Major Premier League figures granted anonymity in alleged teen sex abuse case

A Premier League leader has won a High Court anonymity order to prevent his identity from being revealed in a civil case over alleged sexual abuse of teenage girls.

The man, a well-known figure in England’s top flight, is suing for serious damages by a woman who claims the offenses allegedly occurred in the 1990s when she was just 15.

However, his lawyers successfully argued to a High Court judge that an order should be made to protect his name from disclosure by the media.

According to court documents, the order was issued Competitor, to “protect the interests of the defendant” and “ensure the impartiality of justice.” The judge in the case ruled that “there was no sufficient countervailing public interest in the disclosure of information.”

As a result, the case does not name the defendants in legal documents, which say the defendants are accused of sexual abuse and “violation of the person of the plaintiff (battery and battery) with intent to cause injury.” This is said to have caused psychological harm to his alleged victims.

Lawyers representing the man have made a detailed case to the High Court of Queen’s Bench, arguing that his identity should be protected because of the potential impact on him.

Although UK privacy rules allow suspects to remain anonymous in the early stages of police investigations (the rules only change when those involved are charged), this generally does not apply in civil cases where alleged sex abusers are sued for damages.

Competitor It can also be revealed that the same man is also being investigated by police over a number of other non-recent sex offences, including previous allegations of rape and sexual abuse of teenage girls.

In a statement, the police force said it had “received a number of allegations relating to non-recent sexual offences”. Our specialist officers investigated and obtained the victim’s account.

“After consultation with the Crown Prosecution Service and acting on their advice, we have decided that we will not take further action on a number of the allegations.”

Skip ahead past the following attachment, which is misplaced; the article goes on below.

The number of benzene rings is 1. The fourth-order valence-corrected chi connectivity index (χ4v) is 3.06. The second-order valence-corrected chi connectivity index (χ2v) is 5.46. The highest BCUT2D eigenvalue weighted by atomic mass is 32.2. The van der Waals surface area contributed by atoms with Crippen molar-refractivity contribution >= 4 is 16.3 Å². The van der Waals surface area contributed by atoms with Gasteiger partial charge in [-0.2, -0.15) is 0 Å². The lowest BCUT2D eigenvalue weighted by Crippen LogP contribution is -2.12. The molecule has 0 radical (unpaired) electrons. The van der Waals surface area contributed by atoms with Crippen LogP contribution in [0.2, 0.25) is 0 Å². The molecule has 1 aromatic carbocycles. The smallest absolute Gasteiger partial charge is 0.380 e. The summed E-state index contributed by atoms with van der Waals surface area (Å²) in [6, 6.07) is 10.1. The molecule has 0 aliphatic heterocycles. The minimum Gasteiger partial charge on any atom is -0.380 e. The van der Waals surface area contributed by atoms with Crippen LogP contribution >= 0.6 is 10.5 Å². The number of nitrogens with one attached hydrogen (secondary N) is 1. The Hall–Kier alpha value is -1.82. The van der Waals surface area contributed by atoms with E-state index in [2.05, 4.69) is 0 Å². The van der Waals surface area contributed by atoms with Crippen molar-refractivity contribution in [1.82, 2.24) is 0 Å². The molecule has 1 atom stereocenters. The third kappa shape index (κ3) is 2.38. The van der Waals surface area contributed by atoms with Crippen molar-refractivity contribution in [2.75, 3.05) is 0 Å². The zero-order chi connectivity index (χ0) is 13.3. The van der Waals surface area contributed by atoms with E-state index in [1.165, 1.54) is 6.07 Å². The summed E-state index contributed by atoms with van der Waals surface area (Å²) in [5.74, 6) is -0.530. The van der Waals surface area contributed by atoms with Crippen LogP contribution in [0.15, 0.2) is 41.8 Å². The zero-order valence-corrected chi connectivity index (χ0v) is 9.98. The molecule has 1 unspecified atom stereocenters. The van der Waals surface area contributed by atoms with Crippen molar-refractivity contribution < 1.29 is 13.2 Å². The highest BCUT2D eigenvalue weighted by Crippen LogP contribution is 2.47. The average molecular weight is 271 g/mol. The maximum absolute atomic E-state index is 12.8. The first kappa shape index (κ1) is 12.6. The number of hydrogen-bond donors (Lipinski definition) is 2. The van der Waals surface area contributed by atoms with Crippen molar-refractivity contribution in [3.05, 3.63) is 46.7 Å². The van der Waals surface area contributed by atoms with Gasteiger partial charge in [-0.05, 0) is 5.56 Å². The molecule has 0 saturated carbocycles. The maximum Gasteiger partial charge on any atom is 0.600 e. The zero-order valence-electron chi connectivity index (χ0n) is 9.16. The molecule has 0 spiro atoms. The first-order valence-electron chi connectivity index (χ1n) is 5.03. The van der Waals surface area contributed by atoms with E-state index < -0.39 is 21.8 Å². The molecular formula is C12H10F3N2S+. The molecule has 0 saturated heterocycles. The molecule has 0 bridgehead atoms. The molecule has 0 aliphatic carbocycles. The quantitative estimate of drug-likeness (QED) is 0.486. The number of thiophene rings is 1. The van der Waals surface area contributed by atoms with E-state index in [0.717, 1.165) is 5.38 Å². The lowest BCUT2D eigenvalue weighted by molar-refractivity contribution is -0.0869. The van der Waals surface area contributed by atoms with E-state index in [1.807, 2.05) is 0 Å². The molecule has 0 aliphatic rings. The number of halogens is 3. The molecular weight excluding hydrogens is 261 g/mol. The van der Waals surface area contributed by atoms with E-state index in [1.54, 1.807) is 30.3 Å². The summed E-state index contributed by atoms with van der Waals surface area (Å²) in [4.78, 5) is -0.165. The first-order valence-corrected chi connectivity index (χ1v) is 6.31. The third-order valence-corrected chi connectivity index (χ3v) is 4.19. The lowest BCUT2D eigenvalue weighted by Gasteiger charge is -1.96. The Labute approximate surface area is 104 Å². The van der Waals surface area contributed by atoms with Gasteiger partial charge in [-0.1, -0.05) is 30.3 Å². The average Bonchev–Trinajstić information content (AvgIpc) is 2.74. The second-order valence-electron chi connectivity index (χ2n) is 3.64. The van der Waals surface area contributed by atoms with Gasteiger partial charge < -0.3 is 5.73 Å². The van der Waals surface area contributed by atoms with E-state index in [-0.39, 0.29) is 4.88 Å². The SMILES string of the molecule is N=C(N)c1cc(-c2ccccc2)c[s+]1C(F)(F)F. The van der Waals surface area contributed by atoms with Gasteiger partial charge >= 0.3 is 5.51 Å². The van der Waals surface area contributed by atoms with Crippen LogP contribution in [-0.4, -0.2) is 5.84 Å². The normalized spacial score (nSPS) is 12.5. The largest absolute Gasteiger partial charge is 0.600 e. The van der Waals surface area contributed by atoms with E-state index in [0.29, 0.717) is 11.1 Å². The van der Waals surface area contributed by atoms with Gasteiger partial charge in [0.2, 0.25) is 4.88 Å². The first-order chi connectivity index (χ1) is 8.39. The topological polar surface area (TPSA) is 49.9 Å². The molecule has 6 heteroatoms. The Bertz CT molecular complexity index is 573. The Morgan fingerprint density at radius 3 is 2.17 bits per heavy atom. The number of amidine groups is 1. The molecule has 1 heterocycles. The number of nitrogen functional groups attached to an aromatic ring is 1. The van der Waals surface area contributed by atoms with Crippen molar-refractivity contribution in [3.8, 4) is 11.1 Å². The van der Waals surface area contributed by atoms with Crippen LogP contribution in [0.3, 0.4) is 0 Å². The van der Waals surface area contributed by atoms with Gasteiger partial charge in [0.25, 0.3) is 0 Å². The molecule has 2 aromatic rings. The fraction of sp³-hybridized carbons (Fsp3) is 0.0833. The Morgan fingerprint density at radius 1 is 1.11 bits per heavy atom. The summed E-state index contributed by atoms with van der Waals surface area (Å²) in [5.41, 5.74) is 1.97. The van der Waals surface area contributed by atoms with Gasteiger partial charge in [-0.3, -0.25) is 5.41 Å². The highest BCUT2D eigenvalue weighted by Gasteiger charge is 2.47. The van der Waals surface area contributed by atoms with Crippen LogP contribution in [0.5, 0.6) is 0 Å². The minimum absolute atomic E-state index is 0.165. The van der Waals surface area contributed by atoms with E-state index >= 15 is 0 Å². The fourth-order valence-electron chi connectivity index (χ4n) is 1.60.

The decision was made earlier this year.

The alleged victim in the civil case contacted the same police force in late 2021 and her complaint was referred to the force’s specialized unit that investigates sex crimes against young people under the age of 16. She claimed the rape occurred at the man’s home.

However, detectives investigating her complaint realized it was affected by a little-known legal anomaly – under the Sexual Offenses Act 1956, legislation enacted by the British Parliament at the time for England and Wales – – Children’s charity NSPCC called the bill “devastating” and “heartbreaking” for those it opposes.

Police told her she had waited too long to report the matter because legislation states that if the alleged offense took place between 1956 and 2004 and the alleged victim is a girl aged 13 to 15 , she must file a complaint within a year.

This time limit was abandoned when the Sexual Offenses Act 2003 came into force in May 2004, but it still applies if the alleged assault occurred within the past 48 years. The bill only applies to girls aged 13 to 15, not boys.

After what police described as a complex investigation, the Crown Prosecution Service decided to take no further action. The man was not arrested and a case was opened.

Although the man’s identity is being protected, it is understood the Football Association’s safeguarding department is aware of the allegations against him.

This is relevant in this case because if the FA knew that someone within the sport had been charged with a child sex offense – in theory, that person posed a potential risk to girls or boys of a certain age – it had powers Carry out a risk assessment report and, if necessary, make an interim suspension order against the person while the matter is investigated.

As it stands, the man continues to work in football and although he may have close relationships with women’s football players and players, he is not believed to be subject to any protective measures.

The FA statement read: “We have strong safeguards in place and all cases referred to us are dealt with in accordance with our policies and procedures. “We investigate and assess all possible concerns about children and children in football. We do not comment on individual cases where there are allegations and concerns about individuals who pose a risk of harm and, where applicable, appropriate safeguarding measures are put in place in accordance with the FA’s safeguarding regulations.

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(Above: George Wood/Getty Images)

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